Teva Pharmaceutical Industries subsidiary Cephalon Inc. on Thursday settled a False Claims Act (FCA) lawsuit filed by a former sales representative who accused the drugmaker of pushing its narcolepsy drug Provigil for unapproved, off-label uses.
Whistleblower Bruce Boise, who filed the original complaint against Cephalon in 2008, alleged that the company rewarded physicians who prescribed Provigil and another narcolepsy drug, Nuvigil, for uses not approved by the U.S. Food and Drug Administration (FDA), including attention deficit disorder, hyperactivity disorder, multiple sclerosis, Parkinson’s disease, jet lag, and depression, according to Law360.
A number of patients who had been prescribed the drugs for off-label uses joined the lawsuit.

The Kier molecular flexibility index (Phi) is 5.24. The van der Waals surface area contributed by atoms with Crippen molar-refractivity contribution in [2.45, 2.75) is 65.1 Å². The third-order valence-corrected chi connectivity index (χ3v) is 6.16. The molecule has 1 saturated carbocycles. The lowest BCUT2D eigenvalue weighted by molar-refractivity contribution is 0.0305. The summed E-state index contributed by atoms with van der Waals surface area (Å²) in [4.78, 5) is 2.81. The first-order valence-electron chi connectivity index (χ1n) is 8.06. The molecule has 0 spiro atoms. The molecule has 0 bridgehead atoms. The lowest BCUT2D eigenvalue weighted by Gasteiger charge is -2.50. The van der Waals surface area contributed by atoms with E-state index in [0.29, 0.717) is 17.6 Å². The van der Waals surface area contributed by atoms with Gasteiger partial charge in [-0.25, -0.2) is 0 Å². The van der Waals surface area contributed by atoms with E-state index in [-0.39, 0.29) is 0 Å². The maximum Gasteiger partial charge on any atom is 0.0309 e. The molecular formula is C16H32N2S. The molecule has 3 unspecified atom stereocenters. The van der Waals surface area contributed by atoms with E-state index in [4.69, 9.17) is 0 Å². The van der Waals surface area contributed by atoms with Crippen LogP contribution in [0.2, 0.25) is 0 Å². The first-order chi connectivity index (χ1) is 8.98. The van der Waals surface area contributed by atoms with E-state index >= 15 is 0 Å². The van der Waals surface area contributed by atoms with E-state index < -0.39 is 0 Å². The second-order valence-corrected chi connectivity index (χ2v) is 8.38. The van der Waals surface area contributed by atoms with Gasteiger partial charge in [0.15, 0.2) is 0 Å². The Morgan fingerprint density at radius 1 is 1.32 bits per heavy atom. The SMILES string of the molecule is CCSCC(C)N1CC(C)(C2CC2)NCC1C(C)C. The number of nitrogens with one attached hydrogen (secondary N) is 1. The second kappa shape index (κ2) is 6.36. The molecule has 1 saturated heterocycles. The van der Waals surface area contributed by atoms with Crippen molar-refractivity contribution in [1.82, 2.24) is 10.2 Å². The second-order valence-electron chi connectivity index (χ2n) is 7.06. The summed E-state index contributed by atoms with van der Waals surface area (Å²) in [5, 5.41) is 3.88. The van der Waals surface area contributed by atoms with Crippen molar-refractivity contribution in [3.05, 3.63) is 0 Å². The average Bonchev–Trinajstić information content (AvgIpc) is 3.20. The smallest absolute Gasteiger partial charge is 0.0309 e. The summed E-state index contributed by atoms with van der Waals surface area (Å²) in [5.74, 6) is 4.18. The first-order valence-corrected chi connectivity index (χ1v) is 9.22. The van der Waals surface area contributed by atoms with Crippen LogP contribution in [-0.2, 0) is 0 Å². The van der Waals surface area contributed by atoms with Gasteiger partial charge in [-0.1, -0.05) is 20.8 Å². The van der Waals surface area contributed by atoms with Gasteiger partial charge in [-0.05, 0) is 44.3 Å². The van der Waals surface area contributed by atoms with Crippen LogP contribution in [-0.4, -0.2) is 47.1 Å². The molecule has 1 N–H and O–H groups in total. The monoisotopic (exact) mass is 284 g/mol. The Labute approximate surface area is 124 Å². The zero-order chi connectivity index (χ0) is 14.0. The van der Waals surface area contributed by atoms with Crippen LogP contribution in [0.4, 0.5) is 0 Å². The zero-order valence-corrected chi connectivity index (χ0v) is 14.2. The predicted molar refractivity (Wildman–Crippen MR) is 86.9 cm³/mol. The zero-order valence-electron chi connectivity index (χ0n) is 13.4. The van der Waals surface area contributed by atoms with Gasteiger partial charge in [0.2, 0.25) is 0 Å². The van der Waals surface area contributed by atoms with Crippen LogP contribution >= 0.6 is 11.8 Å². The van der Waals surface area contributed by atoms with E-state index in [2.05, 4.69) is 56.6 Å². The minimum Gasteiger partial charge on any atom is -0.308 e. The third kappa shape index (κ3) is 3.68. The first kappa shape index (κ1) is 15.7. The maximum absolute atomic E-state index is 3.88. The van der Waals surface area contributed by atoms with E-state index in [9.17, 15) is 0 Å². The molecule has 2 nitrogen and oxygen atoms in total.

The parties settled the lawsuit on March 16 and U.S. Magistrate Judge Carol Sandra Moore Wells approved the settlement March 20, but the terms have not yet been made public.
The settlement concludes protracted litigation that spanned nearly a decade. Law 360 reports an amended complaint was unsealed in 2013, but it stalled as the U.S. Supreme Court mulled a case with first-to-file implications relevant to the Cephalon suit.
According to Law360, the Supreme Court shot down Cephalon’s contentions later that year. The case advanced, but in 2016, U.S. District Judge Thomas N. O’Neill Jr. pared a year of claims from the suit, finding the U.S. government’s decision to not intervene in the case triggered a six-year statute of limitations.
Then a week before the settlement, Judge Wells “denied the plaintiffs’ request to extend the claims period up to the date of a trial in the case, but said they could renew their motion at the end of discovery if they produced evidence showing culpable conduct continued past March 2014, when the second amended complaint was filed,” according to Law360.